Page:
A buyer who pulled out of a house purchase has been ordered to pay compensation for the fall in value that took place in the two years after the deal fell through.
The buyer had argued that forfeiting his deposit should be adequate compensation, but the Court of Appeal disagreed.
The case involved a buyer who agreed to purchase a house and complete by 30 June, 2008. He failed to do so. The seller put the property back on the market but was unable to find another buyer and eventually had to move back into the property.
The house was valued at £605,000 at the time the sale was due to complete. This had fallen to £545,000 by October 2008 and to £495,000 by September 2010.
The buyer submitted that damages should be assessed on the basis of the property’s value at the time the purchase agreement was breached. The shortfall would therefore be covered by forfeiting the deposit and there would no more damages to pay.
However, the Court of Appeal disagreed. It held that the availability of a market was highly relevant to the assessment of damages where a buyer failed to complete a purchase of land. It was hardly ever the case that a new purchaser could be found who could proceed to contract immediately.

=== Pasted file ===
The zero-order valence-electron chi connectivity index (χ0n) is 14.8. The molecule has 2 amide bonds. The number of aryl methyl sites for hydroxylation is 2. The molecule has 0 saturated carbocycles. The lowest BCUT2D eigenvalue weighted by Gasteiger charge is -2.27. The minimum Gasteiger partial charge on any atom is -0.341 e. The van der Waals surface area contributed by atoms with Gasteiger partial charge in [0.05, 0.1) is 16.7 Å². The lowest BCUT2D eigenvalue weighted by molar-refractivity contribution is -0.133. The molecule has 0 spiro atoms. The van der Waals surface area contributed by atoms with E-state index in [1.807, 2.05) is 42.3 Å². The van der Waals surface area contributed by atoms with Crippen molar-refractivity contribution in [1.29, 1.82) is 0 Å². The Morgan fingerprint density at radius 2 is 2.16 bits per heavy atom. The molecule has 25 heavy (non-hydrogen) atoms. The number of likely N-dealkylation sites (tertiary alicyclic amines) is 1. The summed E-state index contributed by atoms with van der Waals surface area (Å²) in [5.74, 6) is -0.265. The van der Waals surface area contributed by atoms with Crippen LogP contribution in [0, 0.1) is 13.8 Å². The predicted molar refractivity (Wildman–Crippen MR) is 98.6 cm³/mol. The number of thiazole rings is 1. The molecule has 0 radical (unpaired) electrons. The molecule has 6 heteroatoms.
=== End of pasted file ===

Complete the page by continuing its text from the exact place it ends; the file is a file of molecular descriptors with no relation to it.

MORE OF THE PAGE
The seller in this case had been unable to find another buyer and so had to move back into the house. The property market had declined during that time and it was appropriate that he should be compensated for that loss. Damages should therefore be assessed in relation to the date the seller moved back into the property rather than the date the contract was breached.
Please contact us if you would like more information about the issues raised in this article or any aspect of buying and selling a property.
Anthony Wooding | Managing Partner
Head of Litigation Department, Kerseys